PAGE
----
Two weeks later, I started noticing a peculiar and not very pleasant odour in the closet whenever it was opened. That's when I realized the poor critter had died in the space between the walls. After crying for its sad end, I took everything out of the closet and waited for the smell to dissipate. Which it did, in the fullness of time.

Time during which I pictured the poor little corpse slowly drying up and leaving behind a poor little skeleton.

My husband examined the exterior of the house to try to find the entry point for the critter, but if you've ever see how small a mouse can be, and how much smaller it can make itself to get through or under something, you'll realize what an impossible job that was. But he found a few possible holes and filled them with expansion filler.

Alas, it all happened all over again a year or two later. Husband went around again with the expansion filler and sealed even the tiniest nail holes.

Alas . . . and you know what happened again.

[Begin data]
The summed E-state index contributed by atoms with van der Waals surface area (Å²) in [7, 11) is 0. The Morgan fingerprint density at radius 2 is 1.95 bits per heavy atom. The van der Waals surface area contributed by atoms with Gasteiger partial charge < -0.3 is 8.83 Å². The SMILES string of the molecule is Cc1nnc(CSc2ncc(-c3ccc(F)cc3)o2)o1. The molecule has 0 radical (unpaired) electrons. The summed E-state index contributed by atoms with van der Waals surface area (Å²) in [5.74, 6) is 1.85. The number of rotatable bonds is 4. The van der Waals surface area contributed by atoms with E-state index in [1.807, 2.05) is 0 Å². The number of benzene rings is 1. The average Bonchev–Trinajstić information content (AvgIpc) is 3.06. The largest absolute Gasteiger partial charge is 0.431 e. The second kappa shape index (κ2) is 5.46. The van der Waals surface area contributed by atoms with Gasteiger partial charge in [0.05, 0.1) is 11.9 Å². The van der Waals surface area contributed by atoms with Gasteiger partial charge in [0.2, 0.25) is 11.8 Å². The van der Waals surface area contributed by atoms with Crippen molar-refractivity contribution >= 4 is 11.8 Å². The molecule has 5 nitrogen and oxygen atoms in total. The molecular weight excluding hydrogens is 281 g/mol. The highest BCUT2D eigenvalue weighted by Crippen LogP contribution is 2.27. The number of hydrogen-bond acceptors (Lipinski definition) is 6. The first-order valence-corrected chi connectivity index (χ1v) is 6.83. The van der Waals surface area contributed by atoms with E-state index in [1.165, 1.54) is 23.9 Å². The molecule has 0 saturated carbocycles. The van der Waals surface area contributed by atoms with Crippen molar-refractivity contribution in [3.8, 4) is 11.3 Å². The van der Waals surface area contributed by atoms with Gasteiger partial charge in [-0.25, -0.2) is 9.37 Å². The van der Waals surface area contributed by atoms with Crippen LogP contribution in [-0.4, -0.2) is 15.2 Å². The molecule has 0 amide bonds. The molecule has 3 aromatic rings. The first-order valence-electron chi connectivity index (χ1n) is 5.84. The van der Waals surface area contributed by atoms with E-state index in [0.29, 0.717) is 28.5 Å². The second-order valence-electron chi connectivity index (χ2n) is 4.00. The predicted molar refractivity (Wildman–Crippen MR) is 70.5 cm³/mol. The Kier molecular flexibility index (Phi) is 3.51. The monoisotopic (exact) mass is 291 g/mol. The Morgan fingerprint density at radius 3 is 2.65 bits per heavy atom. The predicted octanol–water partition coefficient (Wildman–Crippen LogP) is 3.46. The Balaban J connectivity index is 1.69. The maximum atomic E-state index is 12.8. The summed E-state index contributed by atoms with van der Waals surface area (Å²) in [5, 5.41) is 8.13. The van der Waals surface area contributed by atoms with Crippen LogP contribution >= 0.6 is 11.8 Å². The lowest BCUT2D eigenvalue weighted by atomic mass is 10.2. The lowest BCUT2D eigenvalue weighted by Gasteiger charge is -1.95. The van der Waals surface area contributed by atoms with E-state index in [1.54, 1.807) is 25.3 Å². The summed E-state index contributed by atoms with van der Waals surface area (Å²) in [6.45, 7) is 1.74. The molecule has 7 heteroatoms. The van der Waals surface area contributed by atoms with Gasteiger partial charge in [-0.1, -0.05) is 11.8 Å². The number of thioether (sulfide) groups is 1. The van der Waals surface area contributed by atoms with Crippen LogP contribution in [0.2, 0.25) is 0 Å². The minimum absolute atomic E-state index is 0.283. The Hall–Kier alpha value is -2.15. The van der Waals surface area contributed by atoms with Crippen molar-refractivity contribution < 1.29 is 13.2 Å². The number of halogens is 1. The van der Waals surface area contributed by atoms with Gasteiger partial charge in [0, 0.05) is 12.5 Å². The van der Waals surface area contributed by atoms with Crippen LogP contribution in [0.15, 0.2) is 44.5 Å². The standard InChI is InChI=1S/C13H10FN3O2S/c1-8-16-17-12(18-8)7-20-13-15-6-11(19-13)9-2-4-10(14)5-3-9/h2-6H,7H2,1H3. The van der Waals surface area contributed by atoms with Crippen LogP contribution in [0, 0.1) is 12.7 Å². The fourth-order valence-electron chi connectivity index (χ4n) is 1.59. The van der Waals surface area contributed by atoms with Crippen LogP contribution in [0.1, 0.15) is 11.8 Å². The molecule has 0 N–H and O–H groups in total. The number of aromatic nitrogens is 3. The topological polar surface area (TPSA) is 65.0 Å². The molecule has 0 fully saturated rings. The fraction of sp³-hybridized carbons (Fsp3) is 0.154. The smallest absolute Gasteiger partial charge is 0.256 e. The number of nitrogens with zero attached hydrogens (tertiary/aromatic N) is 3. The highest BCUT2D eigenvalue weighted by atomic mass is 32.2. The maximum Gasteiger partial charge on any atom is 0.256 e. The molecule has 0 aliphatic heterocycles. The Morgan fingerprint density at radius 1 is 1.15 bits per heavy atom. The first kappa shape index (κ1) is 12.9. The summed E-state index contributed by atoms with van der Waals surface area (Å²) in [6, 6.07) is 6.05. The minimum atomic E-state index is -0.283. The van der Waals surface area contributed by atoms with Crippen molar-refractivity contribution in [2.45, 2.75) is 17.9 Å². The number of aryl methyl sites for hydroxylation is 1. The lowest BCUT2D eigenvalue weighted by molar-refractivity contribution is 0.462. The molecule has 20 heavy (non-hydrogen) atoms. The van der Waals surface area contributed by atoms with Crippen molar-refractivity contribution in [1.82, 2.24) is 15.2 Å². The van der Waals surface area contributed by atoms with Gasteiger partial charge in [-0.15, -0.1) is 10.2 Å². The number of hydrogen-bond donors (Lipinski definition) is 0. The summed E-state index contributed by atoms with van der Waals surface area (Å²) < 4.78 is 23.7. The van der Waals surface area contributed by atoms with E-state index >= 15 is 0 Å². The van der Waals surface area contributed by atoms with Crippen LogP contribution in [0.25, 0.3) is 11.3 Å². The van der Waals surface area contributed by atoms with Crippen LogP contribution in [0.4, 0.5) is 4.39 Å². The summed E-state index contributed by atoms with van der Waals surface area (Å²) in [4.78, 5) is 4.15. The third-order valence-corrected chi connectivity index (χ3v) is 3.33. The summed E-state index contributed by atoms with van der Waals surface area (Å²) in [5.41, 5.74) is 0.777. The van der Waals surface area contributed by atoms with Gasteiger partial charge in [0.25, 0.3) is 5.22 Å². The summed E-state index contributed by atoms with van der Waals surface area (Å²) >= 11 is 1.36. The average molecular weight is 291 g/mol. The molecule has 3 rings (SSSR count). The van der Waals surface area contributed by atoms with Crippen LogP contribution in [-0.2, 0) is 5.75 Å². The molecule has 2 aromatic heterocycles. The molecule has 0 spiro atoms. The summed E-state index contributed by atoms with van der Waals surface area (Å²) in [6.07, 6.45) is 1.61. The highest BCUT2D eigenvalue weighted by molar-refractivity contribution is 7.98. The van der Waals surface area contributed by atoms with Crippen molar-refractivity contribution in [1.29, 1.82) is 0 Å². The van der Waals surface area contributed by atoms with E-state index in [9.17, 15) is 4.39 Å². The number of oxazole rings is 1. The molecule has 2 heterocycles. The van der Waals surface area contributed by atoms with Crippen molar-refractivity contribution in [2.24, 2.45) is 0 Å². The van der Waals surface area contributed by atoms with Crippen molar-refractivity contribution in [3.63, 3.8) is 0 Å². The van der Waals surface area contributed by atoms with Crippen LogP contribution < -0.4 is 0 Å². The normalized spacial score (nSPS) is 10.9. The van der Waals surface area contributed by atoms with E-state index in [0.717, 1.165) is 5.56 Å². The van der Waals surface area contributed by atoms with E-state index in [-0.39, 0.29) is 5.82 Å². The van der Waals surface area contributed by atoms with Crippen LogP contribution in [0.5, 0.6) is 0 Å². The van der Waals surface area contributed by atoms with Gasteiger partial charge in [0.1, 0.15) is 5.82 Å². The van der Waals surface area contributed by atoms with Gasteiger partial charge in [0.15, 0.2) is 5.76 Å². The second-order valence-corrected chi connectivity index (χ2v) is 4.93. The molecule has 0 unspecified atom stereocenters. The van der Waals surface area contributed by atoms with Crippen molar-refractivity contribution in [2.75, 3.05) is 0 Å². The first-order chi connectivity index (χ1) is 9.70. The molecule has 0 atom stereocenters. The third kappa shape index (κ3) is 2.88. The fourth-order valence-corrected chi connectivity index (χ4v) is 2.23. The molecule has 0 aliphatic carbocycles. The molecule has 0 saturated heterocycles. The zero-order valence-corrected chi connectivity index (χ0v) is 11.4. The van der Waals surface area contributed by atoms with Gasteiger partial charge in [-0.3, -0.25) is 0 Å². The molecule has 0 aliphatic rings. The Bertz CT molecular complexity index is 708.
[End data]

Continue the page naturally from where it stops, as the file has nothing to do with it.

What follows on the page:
Finally, the next time I heard scratching in that wall, I begged my husband to cut a piece out of the wallboard so we could rescue the critter before it died this time.

He agreed to do it, probably because he thought it would be easier than watching me cry, although he wasn't hopeful that the intruder would magically be in the precise spot he cut open.

And indeed, there was no body, dead or alive, in the space he excavated. He propped a panel of wood against the wall, held in place by a couple of pieces of heavy wood, and left the next step to me. I had no idea what the next step was, but it turned out none was needed.

That evening, after my husband was asleep in front of the TV, I was walking through the kitchen and a tiny movement caught my eye. I had been out for a walk in the rain earlier in the day, and I had hung my yellow raincoat on the doorknob of the door leading to the back deck. Sitting on top of the raincoat on the doorknob was a teeny mouse.

I grabbed the cat and put her in the closest bathroom, grabbed the garbage can at the same time, and tiptoed back into the kitchen.

The mouse was gone.